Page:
The Sitting Hen at Valley of the Gods, from the back

I find myself speculating about the connections between magic and science when I am in a place like Valley of the Gods. Science has given us a "creation myth" about how these rock pedestals formed.  The cliff-forming unit is the Cedar Mesa Sandstone, which formed in coastal dunes and beaches in Permian time perhaps 270 million years ago. The underlying ledge-forming rock is the Halgaito Shale, which formed in coastal deltas and shallow marine conditions somewhat earlier in the Permian Period. The spires formed from cliff retreat as the softer Halgaito rock undercut the sandstone cliffs (I described the process in an earlier post). Tricks and variations in the erosional process formed the hollows and shadows that give the pedestals their eyes and faces.
The Sitting Hen, or as I like to call it, the Rubber Ducky at Valley of the Gods.
So, who is to say that science has a better explanation for the origin of these features than others who see the shapes and ascribe their origin to gods or aliens or whatever? In ages past there was no technology to truly study the origin of these rocks, and no cultural experience with deltas, or river floodplains, or beaches. The people who observed these towers thousands of years ago were just as intelligent (if not more so) than people today, but they had no experience or written history that could record the appearance of rocks forming today in the environments listed above. So they described the rocks in a way that best explained what they saw within the limits of their technology. They saw people, animals, and monsters, and produced stories and adventures that explained how they could be turned to stone.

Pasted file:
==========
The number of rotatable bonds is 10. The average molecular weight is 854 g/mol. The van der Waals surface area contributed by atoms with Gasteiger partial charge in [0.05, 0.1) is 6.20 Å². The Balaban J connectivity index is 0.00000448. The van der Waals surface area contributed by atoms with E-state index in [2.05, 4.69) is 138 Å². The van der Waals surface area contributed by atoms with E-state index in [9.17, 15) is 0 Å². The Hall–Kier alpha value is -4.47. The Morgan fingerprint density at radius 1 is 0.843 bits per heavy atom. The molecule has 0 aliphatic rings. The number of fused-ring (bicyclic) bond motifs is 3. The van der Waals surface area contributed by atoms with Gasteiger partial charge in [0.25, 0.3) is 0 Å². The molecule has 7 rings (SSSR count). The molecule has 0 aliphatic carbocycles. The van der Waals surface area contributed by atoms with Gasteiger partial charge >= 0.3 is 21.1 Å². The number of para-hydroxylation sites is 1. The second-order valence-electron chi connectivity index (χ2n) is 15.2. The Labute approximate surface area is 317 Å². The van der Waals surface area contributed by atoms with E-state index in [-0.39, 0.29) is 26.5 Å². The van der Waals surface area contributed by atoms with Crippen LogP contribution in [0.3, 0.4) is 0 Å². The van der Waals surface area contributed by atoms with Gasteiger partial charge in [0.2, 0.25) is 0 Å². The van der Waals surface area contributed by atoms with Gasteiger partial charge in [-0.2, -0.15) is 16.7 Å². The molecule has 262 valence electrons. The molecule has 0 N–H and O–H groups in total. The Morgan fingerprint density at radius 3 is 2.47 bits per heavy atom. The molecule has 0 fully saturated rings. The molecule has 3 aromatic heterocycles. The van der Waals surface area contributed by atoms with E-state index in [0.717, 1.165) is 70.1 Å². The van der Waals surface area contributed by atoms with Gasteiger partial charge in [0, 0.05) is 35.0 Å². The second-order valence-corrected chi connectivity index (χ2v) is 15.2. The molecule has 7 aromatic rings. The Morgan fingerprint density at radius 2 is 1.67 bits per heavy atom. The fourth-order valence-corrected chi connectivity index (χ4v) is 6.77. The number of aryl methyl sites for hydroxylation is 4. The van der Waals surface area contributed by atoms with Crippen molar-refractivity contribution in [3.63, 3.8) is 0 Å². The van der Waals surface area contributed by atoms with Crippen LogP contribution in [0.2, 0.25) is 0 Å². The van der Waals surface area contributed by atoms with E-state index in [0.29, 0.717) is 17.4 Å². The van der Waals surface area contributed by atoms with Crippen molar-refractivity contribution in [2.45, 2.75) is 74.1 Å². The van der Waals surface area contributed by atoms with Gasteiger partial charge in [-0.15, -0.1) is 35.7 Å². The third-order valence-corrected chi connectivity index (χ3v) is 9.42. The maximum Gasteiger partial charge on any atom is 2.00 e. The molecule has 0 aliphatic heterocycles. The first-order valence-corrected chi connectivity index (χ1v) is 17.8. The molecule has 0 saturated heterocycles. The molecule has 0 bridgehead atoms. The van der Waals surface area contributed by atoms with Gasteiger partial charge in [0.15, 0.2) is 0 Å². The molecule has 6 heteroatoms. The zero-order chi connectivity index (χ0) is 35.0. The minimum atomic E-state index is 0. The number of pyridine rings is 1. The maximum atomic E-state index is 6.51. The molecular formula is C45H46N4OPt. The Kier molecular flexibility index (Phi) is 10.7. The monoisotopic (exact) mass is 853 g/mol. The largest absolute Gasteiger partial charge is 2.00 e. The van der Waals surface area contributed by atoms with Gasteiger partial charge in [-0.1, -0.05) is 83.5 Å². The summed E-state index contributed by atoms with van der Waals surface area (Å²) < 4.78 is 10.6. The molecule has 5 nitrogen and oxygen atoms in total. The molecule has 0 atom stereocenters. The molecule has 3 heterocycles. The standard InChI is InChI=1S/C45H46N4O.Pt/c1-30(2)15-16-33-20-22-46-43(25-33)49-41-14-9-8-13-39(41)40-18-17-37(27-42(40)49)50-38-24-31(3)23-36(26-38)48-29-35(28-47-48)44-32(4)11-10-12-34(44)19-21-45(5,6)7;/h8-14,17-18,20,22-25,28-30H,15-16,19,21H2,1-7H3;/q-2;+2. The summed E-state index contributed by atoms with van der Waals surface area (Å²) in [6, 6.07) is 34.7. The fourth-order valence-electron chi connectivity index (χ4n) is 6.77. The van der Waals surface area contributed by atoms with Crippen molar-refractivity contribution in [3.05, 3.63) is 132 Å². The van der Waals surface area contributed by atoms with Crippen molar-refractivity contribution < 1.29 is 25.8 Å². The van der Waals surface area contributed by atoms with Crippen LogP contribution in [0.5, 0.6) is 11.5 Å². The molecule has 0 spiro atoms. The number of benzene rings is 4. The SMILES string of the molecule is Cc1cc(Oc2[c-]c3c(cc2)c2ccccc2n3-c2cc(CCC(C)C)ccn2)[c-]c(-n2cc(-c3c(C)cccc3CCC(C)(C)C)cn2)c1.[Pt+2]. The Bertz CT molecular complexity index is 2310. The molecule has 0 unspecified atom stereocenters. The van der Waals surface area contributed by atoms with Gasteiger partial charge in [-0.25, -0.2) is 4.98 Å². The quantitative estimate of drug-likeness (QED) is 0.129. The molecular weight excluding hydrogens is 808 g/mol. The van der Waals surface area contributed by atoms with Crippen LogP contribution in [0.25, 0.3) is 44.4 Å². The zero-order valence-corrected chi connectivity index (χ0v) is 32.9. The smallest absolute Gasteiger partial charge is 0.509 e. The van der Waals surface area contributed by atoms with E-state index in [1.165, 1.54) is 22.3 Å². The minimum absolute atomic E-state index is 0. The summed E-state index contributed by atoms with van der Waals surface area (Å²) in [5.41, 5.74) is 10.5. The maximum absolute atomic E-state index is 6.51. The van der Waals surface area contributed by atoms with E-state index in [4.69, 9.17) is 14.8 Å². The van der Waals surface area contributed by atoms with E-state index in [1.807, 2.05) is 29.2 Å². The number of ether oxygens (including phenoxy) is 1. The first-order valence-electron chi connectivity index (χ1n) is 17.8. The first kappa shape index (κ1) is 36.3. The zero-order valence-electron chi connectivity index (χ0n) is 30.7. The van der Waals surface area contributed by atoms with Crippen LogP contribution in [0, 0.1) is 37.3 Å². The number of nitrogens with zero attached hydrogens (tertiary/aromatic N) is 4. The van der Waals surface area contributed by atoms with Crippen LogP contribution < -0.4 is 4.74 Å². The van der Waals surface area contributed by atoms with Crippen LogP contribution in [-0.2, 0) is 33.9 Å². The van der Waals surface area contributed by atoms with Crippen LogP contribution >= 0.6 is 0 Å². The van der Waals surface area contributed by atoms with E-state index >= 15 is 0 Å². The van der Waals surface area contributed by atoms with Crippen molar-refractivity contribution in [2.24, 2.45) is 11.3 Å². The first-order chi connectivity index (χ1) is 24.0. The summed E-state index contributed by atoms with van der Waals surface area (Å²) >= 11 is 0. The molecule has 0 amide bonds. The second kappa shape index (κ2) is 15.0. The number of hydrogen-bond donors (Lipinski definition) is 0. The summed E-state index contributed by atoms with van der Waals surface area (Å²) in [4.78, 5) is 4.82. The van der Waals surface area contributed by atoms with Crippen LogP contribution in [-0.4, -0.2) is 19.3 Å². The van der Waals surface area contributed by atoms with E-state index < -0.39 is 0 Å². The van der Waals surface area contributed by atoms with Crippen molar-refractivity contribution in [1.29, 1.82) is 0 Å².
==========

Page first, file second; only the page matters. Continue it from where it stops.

The Battleship, right out of Monopoly!

Does science deny the possibility of aliens carving these exquisite sculptures, or that gods turned miscreant humans into stone? Actually, science doesn't. It does in fact state that these other explanations could be true but that the probability is extremely low, based on the absolute paucity of supporting evidence. The scientific explanation is supported by extensive and overwhelming evidence. Scientists would acknowledge that the presently accepted explanation could be supplanted were new evidence were to emerge. Indeed they expect such changes in the fullness of time.